Efficiency, as measured by the weight lifted divided by the force applied to the other leg after a 180 degree bend, ranges from 80-83 percent for a small 12-plait Dyneema line to only 50-60 percent for a fat polyester double braid. For comparison, ball bearing blocks are about 95-97 percent efficient. As a result of this friction, an 8:1 power ratio is the practical limit for Dyneema line, and a 4:1 power ratio is the practical limit for polyester.

If you need very high purchase, for a vang, cunningham, or backstay adjuster, one solution is to use a low friction ring cascade to build the first 4:1 purchase, taking advantage of LFR’s ability to carry high loads safely, with minimal weight, cost and bulk. Then, add a lightweight 4:1 ball bearing block and tackle to pull the tail. The ball bearing blocks are more efficient and can operate over a much shorter distance than a high purchase cascade.

Tackle efficiency also suffers when a line is passed multiple times through a pair of low friction blocks—a common way of tensioning a line or stay. In these lashings, which we’ve seen used to tension stays on some very pricey boats, each pass of the line squeezes and rubs against the previous ones. We studied this in “Lashing for Strength,” PS June 2014.

Dyneema webbing can be handy when faced with not-so-low friction rings, like pressed eyes in sails. The webbing’s smaller effective diameter reduces bending-related friction and the webbing suffers no appreciable reduction in strength.


Sky International and other brands have begun offering titanium rings. In our view, a titanium ring is overkill for common applications on cruising boats. Aluminum rings are already as strong as the line and have lower friction. Titanium’s chief advantage is its compatibility carbon fiber, which is why they are frequently embedded in carbon fiber rigging terminals. Wichard is now making LFRs with a brass finish, if the black racer look disturbs your classic-boat vibe.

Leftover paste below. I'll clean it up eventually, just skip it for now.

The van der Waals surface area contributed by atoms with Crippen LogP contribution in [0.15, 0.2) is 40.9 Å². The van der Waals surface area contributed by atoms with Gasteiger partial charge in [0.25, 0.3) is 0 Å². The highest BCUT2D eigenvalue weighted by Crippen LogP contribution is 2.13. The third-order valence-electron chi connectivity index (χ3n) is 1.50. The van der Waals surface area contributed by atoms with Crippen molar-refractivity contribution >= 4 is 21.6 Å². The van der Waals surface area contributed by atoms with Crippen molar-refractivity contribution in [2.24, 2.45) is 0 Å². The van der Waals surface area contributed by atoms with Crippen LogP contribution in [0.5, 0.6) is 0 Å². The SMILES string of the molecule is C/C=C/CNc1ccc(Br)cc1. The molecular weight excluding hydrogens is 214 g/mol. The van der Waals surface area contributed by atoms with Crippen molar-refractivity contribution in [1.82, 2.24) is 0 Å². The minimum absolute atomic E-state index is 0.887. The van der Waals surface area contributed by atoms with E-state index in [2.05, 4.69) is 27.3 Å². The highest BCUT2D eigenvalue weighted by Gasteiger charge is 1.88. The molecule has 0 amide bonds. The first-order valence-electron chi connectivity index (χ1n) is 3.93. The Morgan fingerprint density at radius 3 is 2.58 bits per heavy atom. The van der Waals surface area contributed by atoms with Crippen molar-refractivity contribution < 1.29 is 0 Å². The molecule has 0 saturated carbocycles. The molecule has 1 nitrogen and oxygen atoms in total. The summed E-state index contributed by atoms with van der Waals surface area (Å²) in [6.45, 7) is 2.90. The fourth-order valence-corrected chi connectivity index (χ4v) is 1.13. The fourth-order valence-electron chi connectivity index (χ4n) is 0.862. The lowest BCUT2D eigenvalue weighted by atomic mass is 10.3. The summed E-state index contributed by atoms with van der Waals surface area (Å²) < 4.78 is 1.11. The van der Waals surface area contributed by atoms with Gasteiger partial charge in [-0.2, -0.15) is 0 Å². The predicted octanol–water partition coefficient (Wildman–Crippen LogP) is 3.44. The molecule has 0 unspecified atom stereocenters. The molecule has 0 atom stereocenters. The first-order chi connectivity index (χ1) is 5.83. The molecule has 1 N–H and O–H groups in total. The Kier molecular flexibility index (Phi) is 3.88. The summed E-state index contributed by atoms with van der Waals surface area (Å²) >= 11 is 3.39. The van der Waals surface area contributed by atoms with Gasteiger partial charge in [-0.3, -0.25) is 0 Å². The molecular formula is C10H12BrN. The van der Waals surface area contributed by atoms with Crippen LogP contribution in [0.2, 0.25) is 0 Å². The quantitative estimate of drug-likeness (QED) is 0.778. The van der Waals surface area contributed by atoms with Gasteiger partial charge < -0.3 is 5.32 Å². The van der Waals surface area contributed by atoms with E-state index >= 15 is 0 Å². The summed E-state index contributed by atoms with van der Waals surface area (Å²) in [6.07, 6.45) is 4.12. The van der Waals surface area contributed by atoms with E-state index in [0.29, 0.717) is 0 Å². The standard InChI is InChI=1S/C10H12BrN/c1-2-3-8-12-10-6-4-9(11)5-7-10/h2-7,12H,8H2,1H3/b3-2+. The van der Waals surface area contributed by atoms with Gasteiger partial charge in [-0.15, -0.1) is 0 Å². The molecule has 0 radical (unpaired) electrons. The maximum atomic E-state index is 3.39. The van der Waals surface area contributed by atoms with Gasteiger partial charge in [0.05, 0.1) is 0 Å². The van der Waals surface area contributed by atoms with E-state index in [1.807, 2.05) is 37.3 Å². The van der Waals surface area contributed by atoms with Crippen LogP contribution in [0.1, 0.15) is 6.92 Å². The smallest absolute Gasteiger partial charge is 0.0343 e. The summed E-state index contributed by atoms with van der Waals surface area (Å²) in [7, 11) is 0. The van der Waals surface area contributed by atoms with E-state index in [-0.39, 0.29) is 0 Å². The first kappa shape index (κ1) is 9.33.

If the rope is deflected through an angle that is tighter than 90 degrees, or if the rope has a polyester cover, friction remains the Achilles heel of low friction rings.

LFR textile blocks reduce friction by re-orienting the ring. Instead of leading the rope through the “donut hole” in the low friction ring, the rope is led around a groove in the outside. To keep the line in the groove, a spacer block is secured by a length of Dyneema which also serves as the “axle” for the LFR (see photo 6 on page 8).

The moving line runs in the outside groove, like a conventional pulley. The setup retains LFR’s massive working load and safety factor, with friction similar to a conventional pinand- bushing block (though still more friction than a ball-bearing block). The cost of this innovation is a little added complexity, but not much extra cost if you make the modifications yourself. Prices go up sharply, however, if you buy factory-built LFR textile blocks.

Wear on the LFR can be a problem for actively trimmed lines, such as sheets, but rings can make sense for halyard foot blocks, for example, where adjustment is infrequent, but loads are high. Ino, Ropeye, and Antal have introduced some innovative designs that would suit this purpose, but we haven’t seen enough in use to evaluate durability. There’s no question whether the rings—some of which are rated to handle several tons—can handle the load.

The Antal SectoRing (see photo 5 on page 8) takes a simpler approach. While other designs use a spacer block to guide the Dyneema axle/becket, the Antal’s lower-profile plastic “sector” serves only to prevent the rope from jumping out of the LFR groove. It is worth noting that in our last round of testing Antal’s rings were found to have the lowest friction.

The bottom line is that successful applications of LFRs have several things in common. The line is Dyneema. The line is at least four times smaller than the hole in the center. The line turns less than 90 degrees. If a purchase is required, it is made using a cascade rather than a conventional tackle, because it is simpler to rig, lighter, and has less friction loss. LFR textile blocks, on the other hand, are more like ball bearing blocks.


Every time we look at a race boat our heads swim with the applications.

Barber haulers. Like so many sailors, we switched to low friction rings in our barber hauler to eliminate bulky ball bearing blocks hanging on the sheets. Though not ideal, LFRs work with polyester sheets because the line is turning through a small angle.

Sizing Up Improvements In Low Friction Rings
A barber hauler (red line) can be used to control sail shape as the sheet or guy is eased. In this photo, the jib is sheeted taught and the barber hauler is doing nothing.

Rings make sense for replacing many of the smaller control blocks you find on cruising boats. An LFR could be used in outhauls, downhauls, and spinnaker twings.